When our editorial board was scheduling the more than 30 endorsement interviews we have carried out this fall election season, we were not expecting that the most impressive pair of candidates would come in a race between a freshman legislator and a replacement challenger hastily nominated after primary voters' first choice withdrew.
But here we have it in House District 26, a sprawling district that runs from Hillsboro down to Wilsonville — via Farmington, Tigard, Bull Mountain, King City and Sherwood — where state Rep. Rich Vial, R-Scholls, faces a political newcomer in educator Courtney Neron of Wilsonville.
Vial turned in perhaps the most impressive first term by a state legislator we have seen in a while. Despite being a freshman in the minority caucus, Vial vaulted to a leadership role on a number of issues, signing on as a chief sponsor of successful legislation to raise Oregon's legal age for the purchase and use of tobacco to 21 and crossing party lines to cast a common-sense vote to close the so-called "boyfriend loophole," preventing convicted domestic abusers from owning firearms.
As to his own politics, while Vial said it is impractical for him to eschew party labels altogether, he cares so little for them that he plans to introduce a bill to move the Oregon Legislature toward the "Nebraska model." (The Cornhusker State has a unicameral legislature that is officially nonpartisan.) He has also touted his cross-nomination by the Independent Party of Oregon in this election.
Vial also serves on the Washington County Planning Commission, and both there and in Salem, his key issue is building what he calls a "Westside limited-access highway" (he doesn't care for the more colloquial "Westside Bypass" moniker). If it is ever built, the long-debated route would likely run right through House District 26, directly connecting the Wilsonville and Hillsboro areas. We are skeptical of his idea to create a new special district to manage this highway, but the concept is worth exploring and we give Vial credit for keeping it alive.
Neron, meanwhile, is a Pacific University alumna and language teacher who was recruited to run after Democratic nominee Ryan Spiker withdrew from the race for health reasons. Although she hasn't run for office before, Neron said she was getting more involved with advocating for statewide education policy before the opportunity arose to become a legislative candidate.
Under the circumstances, it would have been hard to fault local Democrats for simply putting a warm body on the ballot and making plans for 2020. Instead, they hit a home run in nominating Neron, who is as enthusiastic, focused and well-prepared as any candidate we've seen this election cycle. Although Vial holds an understandably sizable edge in fundraising, Neron has swiftly earned key endorsements and built up a credible campaign infrastructure.
Neron also displays impressive command of the issues for someone who has never before sought public office. Asked about Metro's affordable housing bond (which Vial, a vocal skeptic of the regional government, opposes), Neron immediately flashed a thumbs-up and explained why the bond's oversight structure gives her confidence the money will be well spent. She laid out her feelings about specific developments and growth proposals in House District 26, argued that a modest bump in Oregon's low corporate tax rate is needed to stabilize the "three-legged stool" of revenue for budget areas like education and healthcare, and provided a detailed critique of Vial's legislative record that touched on both positives and negatives. Vial himself offered unsolicited praise for her, describing her as someone he thinks he could work with.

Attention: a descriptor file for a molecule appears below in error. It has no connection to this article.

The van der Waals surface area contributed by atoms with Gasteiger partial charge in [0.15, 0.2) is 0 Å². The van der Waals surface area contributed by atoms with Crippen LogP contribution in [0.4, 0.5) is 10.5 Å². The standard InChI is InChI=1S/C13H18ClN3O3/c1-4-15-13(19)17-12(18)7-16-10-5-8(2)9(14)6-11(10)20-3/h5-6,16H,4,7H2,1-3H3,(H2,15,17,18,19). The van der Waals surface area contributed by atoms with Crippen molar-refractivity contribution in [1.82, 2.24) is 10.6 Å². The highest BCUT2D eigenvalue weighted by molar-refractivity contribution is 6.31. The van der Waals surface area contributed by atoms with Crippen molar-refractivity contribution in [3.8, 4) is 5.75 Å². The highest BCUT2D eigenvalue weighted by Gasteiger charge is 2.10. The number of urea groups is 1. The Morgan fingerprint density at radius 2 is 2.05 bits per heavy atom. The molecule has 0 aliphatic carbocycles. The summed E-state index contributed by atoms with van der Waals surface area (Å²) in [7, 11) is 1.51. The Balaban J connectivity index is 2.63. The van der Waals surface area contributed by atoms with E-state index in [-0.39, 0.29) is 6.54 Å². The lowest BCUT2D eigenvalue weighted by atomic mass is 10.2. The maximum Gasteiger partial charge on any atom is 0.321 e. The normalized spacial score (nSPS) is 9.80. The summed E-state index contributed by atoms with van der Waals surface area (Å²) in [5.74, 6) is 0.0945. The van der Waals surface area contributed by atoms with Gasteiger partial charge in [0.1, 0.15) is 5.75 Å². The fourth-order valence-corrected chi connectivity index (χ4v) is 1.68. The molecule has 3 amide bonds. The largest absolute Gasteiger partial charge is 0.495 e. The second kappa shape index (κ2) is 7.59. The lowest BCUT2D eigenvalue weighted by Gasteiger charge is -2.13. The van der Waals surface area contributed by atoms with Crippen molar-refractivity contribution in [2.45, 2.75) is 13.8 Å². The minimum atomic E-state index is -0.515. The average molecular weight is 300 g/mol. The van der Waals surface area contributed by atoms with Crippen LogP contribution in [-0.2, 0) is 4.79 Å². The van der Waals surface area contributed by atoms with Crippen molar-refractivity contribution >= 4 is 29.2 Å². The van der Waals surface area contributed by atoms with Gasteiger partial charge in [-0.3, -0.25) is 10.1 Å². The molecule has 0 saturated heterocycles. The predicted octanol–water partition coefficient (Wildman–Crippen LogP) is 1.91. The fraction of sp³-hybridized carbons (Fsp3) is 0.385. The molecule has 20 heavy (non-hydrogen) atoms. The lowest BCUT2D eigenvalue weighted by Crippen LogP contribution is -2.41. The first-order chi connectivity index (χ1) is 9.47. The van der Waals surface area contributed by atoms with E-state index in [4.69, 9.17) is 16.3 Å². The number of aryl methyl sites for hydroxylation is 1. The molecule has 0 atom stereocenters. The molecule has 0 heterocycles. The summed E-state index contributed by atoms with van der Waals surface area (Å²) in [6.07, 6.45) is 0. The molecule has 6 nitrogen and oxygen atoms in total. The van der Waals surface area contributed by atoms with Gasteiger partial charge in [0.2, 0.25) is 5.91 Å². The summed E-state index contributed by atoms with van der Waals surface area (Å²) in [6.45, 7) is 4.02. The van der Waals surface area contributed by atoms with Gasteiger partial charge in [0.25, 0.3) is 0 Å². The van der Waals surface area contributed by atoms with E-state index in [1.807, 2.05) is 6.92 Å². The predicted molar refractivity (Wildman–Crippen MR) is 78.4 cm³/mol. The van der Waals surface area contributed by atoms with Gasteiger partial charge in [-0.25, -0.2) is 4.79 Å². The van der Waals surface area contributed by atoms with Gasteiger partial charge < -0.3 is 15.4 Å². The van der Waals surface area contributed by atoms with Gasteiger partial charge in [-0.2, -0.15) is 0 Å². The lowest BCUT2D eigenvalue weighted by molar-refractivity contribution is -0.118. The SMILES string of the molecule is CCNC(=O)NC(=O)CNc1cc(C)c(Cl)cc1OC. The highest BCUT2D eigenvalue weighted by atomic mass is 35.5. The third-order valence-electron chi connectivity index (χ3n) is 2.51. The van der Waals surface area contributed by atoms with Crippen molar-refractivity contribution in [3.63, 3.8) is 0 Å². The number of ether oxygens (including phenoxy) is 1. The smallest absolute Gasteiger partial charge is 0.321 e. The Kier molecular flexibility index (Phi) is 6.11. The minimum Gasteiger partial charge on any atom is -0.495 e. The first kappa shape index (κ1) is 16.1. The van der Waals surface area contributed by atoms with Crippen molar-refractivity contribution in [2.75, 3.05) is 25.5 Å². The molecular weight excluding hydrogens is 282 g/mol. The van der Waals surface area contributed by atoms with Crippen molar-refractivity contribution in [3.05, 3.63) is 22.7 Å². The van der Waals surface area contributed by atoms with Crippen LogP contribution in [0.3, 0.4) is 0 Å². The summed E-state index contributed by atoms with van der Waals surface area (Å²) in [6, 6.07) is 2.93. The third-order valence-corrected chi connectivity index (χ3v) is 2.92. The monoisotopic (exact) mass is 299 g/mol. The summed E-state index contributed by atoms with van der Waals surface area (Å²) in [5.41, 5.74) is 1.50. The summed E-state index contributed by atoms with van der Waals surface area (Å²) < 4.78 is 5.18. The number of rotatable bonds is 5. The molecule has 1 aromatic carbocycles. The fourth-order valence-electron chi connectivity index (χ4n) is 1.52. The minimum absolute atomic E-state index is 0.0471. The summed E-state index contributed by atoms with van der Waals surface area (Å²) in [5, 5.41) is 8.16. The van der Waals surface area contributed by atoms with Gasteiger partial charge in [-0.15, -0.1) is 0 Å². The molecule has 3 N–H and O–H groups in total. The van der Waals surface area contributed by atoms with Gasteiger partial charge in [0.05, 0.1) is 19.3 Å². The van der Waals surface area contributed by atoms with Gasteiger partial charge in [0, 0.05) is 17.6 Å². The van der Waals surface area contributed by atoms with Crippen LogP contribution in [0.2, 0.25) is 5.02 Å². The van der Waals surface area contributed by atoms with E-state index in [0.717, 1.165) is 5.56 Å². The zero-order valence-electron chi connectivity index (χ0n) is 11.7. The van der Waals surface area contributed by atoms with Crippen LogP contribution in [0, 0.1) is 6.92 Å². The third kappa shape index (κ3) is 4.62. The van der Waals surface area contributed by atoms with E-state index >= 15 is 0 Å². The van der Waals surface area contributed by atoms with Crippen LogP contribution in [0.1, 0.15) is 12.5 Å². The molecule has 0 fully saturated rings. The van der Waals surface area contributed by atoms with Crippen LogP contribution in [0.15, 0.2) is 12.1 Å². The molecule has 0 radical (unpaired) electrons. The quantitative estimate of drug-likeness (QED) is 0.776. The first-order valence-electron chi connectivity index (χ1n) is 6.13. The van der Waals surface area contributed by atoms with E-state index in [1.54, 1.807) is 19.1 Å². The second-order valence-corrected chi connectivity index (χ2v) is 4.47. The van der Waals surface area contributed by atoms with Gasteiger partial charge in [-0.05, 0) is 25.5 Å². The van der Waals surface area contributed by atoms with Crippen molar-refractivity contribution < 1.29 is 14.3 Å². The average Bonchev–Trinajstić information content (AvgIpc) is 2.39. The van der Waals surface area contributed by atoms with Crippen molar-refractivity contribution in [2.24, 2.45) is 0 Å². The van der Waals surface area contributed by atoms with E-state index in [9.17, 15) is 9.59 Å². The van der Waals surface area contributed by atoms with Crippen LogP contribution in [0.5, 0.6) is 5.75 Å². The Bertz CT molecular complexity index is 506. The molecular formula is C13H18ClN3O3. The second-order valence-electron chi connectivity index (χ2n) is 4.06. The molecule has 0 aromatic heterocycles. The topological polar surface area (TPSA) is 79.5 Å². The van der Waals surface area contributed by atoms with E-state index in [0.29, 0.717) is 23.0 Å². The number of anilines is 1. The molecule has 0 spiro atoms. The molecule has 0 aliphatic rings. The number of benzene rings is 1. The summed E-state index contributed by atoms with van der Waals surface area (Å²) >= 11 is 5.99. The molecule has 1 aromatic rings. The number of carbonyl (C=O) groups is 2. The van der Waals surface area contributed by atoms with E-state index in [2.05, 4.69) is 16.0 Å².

Neither Neron nor Vial is perfect. We wish Neron had prior experience serving in or even just campaigning for office — and we especially wish she had been selected by Democratic voters instead of by precinct leaders. We do find Vial's big ideas to occasionally drift into the realm of "pie-in-the-sky" self-indulgence, and we weren't impressed when he punted on Ballot Measure 105, which would repeal language in the state constitution preventing local and state law enforcement resources from being used to enforce federal immigration law.
On the whole, though, both of these candidates impressed us because we feel that Salem could use 88 more people like them in the Legislature. Though they disagree on some issues, neither comes off as highly partisan, and both strike us as thoughtful, intelligent and well-informed.
As we did in 2016, we choose to endorse Vial based on his breadth of experience, especially coming off such a strong freshman term. We hope he will continue to work with lawmakers of all stripes to find common ground and move House District 26, the region and the state forward, and that he won't spend too much time getting hung up on unrealistic ideas. We believe he can.
As for Neron, it's a shame voters can't send both her and Vial to Salem this time around. We certainly hope to see her again even if she doesn't win this race. She would make an excellent candidate for Wilsonville City Council, West Linn-Wilsonville School Board or Clackamas County commissioner, or she could come back in 2020 or 2022 and run for Legislature again with the benefit of more experience and time to prepare.
— Hillsboro Tribune
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